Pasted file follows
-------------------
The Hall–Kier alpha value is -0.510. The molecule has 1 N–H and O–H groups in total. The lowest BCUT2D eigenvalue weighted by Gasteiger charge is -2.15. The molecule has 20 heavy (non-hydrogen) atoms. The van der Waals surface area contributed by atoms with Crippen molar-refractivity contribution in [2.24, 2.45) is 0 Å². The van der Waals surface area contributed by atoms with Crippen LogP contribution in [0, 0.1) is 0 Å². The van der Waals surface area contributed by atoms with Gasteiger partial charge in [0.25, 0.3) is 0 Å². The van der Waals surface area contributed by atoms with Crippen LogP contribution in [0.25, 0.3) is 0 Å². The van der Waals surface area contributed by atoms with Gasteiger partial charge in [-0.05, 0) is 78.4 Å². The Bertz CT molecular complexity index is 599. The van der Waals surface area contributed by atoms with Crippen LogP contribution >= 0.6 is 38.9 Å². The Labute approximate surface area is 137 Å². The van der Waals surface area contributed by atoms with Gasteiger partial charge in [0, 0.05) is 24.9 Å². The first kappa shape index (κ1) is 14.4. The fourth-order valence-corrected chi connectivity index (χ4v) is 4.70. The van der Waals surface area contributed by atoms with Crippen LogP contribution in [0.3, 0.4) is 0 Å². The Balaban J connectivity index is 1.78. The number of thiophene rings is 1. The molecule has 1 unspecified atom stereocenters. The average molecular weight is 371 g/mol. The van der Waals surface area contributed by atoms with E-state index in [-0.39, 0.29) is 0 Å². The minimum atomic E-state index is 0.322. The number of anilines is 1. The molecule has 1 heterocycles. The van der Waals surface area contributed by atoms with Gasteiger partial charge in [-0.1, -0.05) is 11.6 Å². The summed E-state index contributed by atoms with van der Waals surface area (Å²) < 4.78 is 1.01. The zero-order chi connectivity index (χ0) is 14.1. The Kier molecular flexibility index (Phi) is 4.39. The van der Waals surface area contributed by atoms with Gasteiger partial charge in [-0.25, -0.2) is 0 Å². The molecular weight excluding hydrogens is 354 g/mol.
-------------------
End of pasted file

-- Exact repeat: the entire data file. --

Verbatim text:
The Hall–Kier alpha value is -0.510. The molecule has 1 N–H and O–H groups in total. The lowest BCUT2D eigenvalue weighted by Gasteiger charge is -2.15. The molecule has 20 heavy (non-hydrogen) atoms. The van der Waals surface area contributed by atoms with Crippen molar-refractivity contribution in [2.24, 2.45) is 0 Å². The van der Waals surface area contributed by atoms with Crippen LogP contribution in [0, 0.1) is 0 Å². The van der Waals surface area contributed by atoms with Gasteiger partial charge in [0.25, 0.3) is 0 Å². The van der Waals surface area contributed by atoms with Crippen LogP contribution in [0.25, 0.3) is 0 Å². The van der Waals surface area contributed by atoms with Gasteiger partial charge in [-0.05, 0) is 78.4 Å². The Bertz CT molecular complexity index is 599. The van der Waals surface area contributed by atoms with Crippen LogP contribution >= 0.6 is 38.9 Å². The Labute approximate surface area is 137 Å². The van der Waals surface area contributed by atoms with Gasteiger partial charge in [0, 0.05) is 24.9 Å². The first kappa shape index (κ1) is 14.4. The fourth-order valence-corrected chi connectivity index (χ4v) is 4.70. The van der Waals surface area contributed by atoms with Crippen LogP contribution in [0.3, 0.4) is 0 Å². The Balaban J connectivity index is 1.78. The number of thiophene rings is 1. The molecule has 1 unspecified atom stereocenters. The average molecular weight is 371 g/mol. The van der Waals surface area contributed by atoms with E-state index in [-0.39, 0.29) is 0 Å². The minimum atomic E-state index is 0.322. The number of anilines is 1. The molecule has 1 heterocycles. The van der Waals surface area contributed by atoms with Gasteiger partial charge in [-0.1, -0.05) is 11.6 Å². The summed E-state index contributed by atoms with van der Waals surface area (Å²) < 4.78 is 1.01. The zero-order chi connectivity index (χ0) is 14.1. The Kier molecular flexibility index (Phi) is 4.39. The van der Waals surface area contributed by atoms with Gasteiger partial charge in [-0.25, -0.2) is 0 Å². The molecular weight excluding hydrogens is 354 g/mol.